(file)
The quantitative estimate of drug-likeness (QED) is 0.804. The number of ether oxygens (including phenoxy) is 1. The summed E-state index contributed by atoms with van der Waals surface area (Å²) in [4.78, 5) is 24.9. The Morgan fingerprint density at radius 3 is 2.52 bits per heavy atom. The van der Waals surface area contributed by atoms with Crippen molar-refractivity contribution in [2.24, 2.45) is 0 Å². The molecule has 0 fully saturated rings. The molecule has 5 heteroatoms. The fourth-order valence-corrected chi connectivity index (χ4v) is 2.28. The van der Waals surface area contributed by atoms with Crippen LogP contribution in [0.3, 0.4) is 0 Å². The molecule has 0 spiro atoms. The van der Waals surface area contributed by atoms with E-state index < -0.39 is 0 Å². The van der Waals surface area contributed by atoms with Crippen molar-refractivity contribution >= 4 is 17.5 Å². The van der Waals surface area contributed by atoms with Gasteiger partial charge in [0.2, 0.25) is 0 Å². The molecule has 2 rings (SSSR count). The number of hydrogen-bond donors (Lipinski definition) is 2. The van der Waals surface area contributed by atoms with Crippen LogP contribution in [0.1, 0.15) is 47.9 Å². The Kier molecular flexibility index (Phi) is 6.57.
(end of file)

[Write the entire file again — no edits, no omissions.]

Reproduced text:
The quantitative estimate of drug-likeness (QED) is 0.804. The number of ether oxygens (including phenoxy) is 1. The summed E-state index contributed by atoms with van der Waals surface area (Å²) in [4.78, 5) is 24.9. The Morgan fingerprint density at radius 3 is 2.52 bits per heavy atom. The van der Waals surface area contributed by atoms with Crippen molar-refractivity contribution in [2.24, 2.45) is 0 Å². The molecule has 0 fully saturated rings. The molecule has 5 heteroatoms. The fourth-order valence-corrected chi connectivity index (χ4v) is 2.28. The van der Waals surface area contributed by atoms with Crippen LogP contribution in [0.3, 0.4) is 0 Å². The molecule has 0 spiro atoms. The van der Waals surface area contributed by atoms with E-state index < -0.39 is 0 Å². The van der Waals surface area contributed by atoms with Crippen molar-refractivity contribution >= 4 is 17.5 Å². The van der Waals surface area contributed by atoms with Gasteiger partial charge in [0.2, 0.25) is 0 Å². The molecule has 2 rings (SSSR count). The number of hydrogen-bond donors (Lipinski definition) is 2. The van der Waals surface area contributed by atoms with Crippen LogP contribution in [0.1, 0.15) is 47.9 Å². The Kier molecular flexibility index (Phi) is 6.57.